This perspective uniting epistemology and ethics was broadly shared by the Islamic philosophical tradition, which described the purification of the soul in terms of its tajrīd (separation/liberation) from the body and the world of matter through spiritual exercises, ascesis, discipline, and contemplation of the non-corporeal realm and its realities. As Islamicist and contemporary Islamic Philosopher, Seyyed Hossein Nasr writes, this perspective constitutes a “universal Islamic principle stated in so many ḥadīths that gaining theoretical knowledge and a purification of the soul have to be combined in order for ‘science’ or ‘ilm to become rooted in the soul, transform its substance and embellish it in such a way that it will be worthy of eternal life in the Divine Presence.”

The prominent tradition of philosophical Sufism, particularly that inaugurated by Ibn al-‘Arabī (d. 1240)and his commentators, developed a doctrine known as “the Breath of the All-Merciful” (nafas al-Raḥmān) in which the nafs and everything else in creation is perpetually returned to God and manifested into existence at every instant, “with every breath,” in the poetic terminology of a hadith. The influential mystical philosopher, Mulla Sadra (d. 1636) made this doctrine the basis of his theory of substantial motion (al-ḥarakat al-jawhariyya) in which all substances, but especially the substance of the human soul (nafs) is constantly increasing in intensity of being (wujūd), moving towards the perfection and simplicity of being, returning to the One from which it was originally manifested. Although having an existence that precedes its attachment to the body, the soul’s individual existence begins with this attachment, which is what gives it its individual identity (this association with the material, sensory, and spatio-temporal is what allows it to be differentiated from other souls). Then the soul’s being increases in intensity as it develops, bringing its various potential faculties into actuality, like the blossoming of a flower from a seed, until the soul becomes a fully actualized intellect through the practice of philosophy (which includes spiritual exercises). Ṣadra thus argues that the individual human soul is corporeal in its origination and spiritual in its subsistence’ (jismāniyyat al-ḥudūth wa-rūḥāniyyat al-baqā’)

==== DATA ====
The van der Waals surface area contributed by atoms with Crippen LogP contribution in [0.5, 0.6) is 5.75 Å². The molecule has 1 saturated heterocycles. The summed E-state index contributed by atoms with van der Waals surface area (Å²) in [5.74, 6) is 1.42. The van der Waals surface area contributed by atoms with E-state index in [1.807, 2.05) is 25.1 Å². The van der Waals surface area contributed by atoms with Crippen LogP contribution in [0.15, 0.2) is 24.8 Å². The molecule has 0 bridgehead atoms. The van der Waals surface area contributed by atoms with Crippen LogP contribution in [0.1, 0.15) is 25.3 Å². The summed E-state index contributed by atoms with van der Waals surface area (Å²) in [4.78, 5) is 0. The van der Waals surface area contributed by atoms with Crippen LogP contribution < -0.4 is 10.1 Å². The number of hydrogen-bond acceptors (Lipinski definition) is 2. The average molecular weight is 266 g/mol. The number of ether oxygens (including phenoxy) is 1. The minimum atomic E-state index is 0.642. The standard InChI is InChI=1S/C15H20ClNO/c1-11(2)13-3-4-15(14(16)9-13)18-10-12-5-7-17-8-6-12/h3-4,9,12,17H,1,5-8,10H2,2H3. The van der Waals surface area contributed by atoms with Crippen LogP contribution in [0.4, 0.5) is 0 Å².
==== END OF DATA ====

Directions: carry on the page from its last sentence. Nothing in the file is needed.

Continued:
Historical Context

Islamic theories of the nafs were strongly influenced by the Qur’an, hadith, and traditions of Qur’anic interpretation, and also by the rich philosophical/religious contexts of the various traditions of Egyptian, Platonic, Aristotelian, Neo-Platonic, Stoic, Hermetic, Christian, Jewish, Zoroastrian, Vedic, Dharmic, Chinese, indigenous African (and various admixtures thereof) practice and thought that flourished in Islamic and neighboring lands. Arabic translations and commentaries upon Aristotle’s De Anima and Plotinus’ Enneads (translated as the “Theology of Aristotle” and attributed to the Stagirite) were particularly influential in shaping Islamic theories of nafs, with various thinkers creatively adopting, adapting, and arguing against the frameworks presented in these works. Many Islamic philosophical, theological, Sufi, and Heremetic works were translated into Latin (particularly) those of Ibn Sīnā (Avicenna) and Ibn Rushd (Averroës), profoundly influencing the development of medieval Christian and early modern notions of the “soul” and self, while in the Eastern Islamic lands, texts of philosophical Sufism and Sufi poetry in Persian and Chinese influenced Dharmic and neo-Confucian debates on the nature of the self in South and East Asia, respectively.

Significant References

Adamson, Peter, “Correcting Plotinus: Soul’s Relationship to Body in Avicenna’s Commentary on the Theology of Aristotle”, in P. Adamson et al. (eds), Philosophy, Science and Exegesis in Greek, Arabic and Latin Commentaries (London: 2004), vol. 2, 59-75.

Chittick, William. “Bābā Afżal-al-Dīn”. Encyclopaedia Iranica 3 (2011): 285–91. Available online: (accessed on 5 June 2022).

Faruque, Muhammad Umar. Sculpting the Self: Islam, Selfhood, and Human Flourishing. University of Michigan Press, 2021.

Kaukua, Jari. Self-Awareness in Islamic Philosophy. Cambridge University Press, 2015.

Kukkonen, Taneli. “Receptive to Reality: Al‐Ghazālī on the Structure of the Soul.” The Muslim World 102, no. 3-4 (2012): 541-561.

Marmura, Michael, “Avicenna’s “flying man” in context.” The Monist 69, no. 3 (1986): 383-395.

Druart, T.A., “The Human Soul’s Individuation and its Survival After the Body’s Death: Avicenna on the Causal Relation Between Body and Soul,” Arabic Sciences and Philosophy 10 (2000), 259-273.

Rizvi, Sajjad, “Mulla Sadra”, The Stanford Encyclopedia of Philosophy (Spring 2021 Edition), Edward N. Zalta (ed.), URL = <>

Sviri, Sara. “The Self and its Transformation in Sūfīsm.” Self and Self-transformation in the History of Religions (2002): 195-215.

Research Directory